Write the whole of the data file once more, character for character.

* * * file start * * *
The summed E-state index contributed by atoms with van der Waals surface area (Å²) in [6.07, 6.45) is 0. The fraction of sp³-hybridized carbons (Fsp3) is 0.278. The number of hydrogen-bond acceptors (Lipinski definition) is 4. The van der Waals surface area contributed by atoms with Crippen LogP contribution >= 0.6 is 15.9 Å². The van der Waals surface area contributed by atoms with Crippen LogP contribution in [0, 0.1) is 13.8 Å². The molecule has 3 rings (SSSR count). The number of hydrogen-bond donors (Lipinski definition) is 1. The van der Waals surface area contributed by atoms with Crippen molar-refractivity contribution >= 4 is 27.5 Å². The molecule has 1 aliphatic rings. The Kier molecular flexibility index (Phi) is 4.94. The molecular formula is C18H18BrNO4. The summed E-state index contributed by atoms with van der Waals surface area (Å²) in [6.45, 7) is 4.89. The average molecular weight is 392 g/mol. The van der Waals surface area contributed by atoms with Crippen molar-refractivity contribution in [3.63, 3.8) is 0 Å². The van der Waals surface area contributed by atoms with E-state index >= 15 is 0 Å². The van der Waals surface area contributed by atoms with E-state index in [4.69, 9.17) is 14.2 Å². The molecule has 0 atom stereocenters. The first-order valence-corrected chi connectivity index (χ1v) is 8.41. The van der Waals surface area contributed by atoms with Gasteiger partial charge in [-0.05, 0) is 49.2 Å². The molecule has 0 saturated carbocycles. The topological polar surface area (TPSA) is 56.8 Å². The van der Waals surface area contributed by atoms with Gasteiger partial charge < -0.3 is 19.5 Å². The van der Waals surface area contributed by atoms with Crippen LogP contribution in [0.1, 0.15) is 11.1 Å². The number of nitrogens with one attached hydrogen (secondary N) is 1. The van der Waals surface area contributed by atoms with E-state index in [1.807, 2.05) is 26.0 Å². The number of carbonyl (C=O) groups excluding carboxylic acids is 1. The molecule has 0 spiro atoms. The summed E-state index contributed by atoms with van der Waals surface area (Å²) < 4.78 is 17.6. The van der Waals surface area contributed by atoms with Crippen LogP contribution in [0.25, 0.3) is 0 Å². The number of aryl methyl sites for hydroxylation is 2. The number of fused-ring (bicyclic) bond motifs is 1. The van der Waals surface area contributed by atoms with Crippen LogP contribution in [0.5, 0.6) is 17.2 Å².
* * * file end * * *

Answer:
The summed E-state index contributed by atoms with van der Waals surface area (Å²) in [6.07, 6.45) is 0. The fraction of sp³-hybridized carbons (Fsp3) is 0.278. The number of hydrogen-bond acceptors (Lipinski definition) is 4. The van der Waals surface area contributed by atoms with Crippen LogP contribution >= 0.6 is 15.9 Å². The van der Waals surface area contributed by atoms with Crippen LogP contribution in [0, 0.1) is 13.8 Å². The molecule has 3 rings (SSSR count). The number of hydrogen-bond donors (Lipinski definition) is 1. The van der Waals surface area contributed by atoms with Crippen molar-refractivity contribution >= 4 is 27.5 Å². The molecule has 1 aliphatic rings. The Kier molecular flexibility index (Phi) is 4.94. The molecular formula is C18H18BrNO4. The summed E-state index contributed by atoms with van der Waals surface area (Å²) in [6.45, 7) is 4.89. The average molecular weight is 392 g/mol. The van der Waals surface area contributed by atoms with Crippen molar-refractivity contribution in [3.63, 3.8) is 0 Å². The van der Waals surface area contributed by atoms with E-state index >= 15 is 0 Å². The van der Waals surface area contributed by atoms with E-state index in [4.69, 9.17) is 14.2 Å². The molecule has 0 atom stereocenters. The first-order valence-corrected chi connectivity index (χ1v) is 8.41. The van der Waals surface area contributed by atoms with Gasteiger partial charge in [-0.05, 0) is 49.2 Å². The molecule has 0 saturated carbocycles. The topological polar surface area (TPSA) is 56.8 Å². The van der Waals surface area contributed by atoms with Gasteiger partial charge < -0.3 is 19.5 Å². The van der Waals surface area contributed by atoms with Crippen LogP contribution in [0.1, 0.15) is 11.1 Å². The number of nitrogens with one attached hydrogen (secondary N) is 1. The van der Waals surface area contributed by atoms with E-state index in [1.807, 2.05) is 26.0 Å². The number of carbonyl (C=O) groups excluding carboxylic acids is 1. The molecule has 0 spiro atoms. The summed E-state index contributed by atoms with van der Waals surface area (Å²) < 4.78 is 17.6. The van der Waals surface area contributed by atoms with Crippen LogP contribution in [0.25, 0.3) is 0 Å². The number of aryl methyl sites for hydroxylation is 2. The number of fused-ring (bicyclic) bond motifs is 1. The van der Waals surface area contributed by atoms with Crippen LogP contribution in [0.5, 0.6) is 17.2 Å².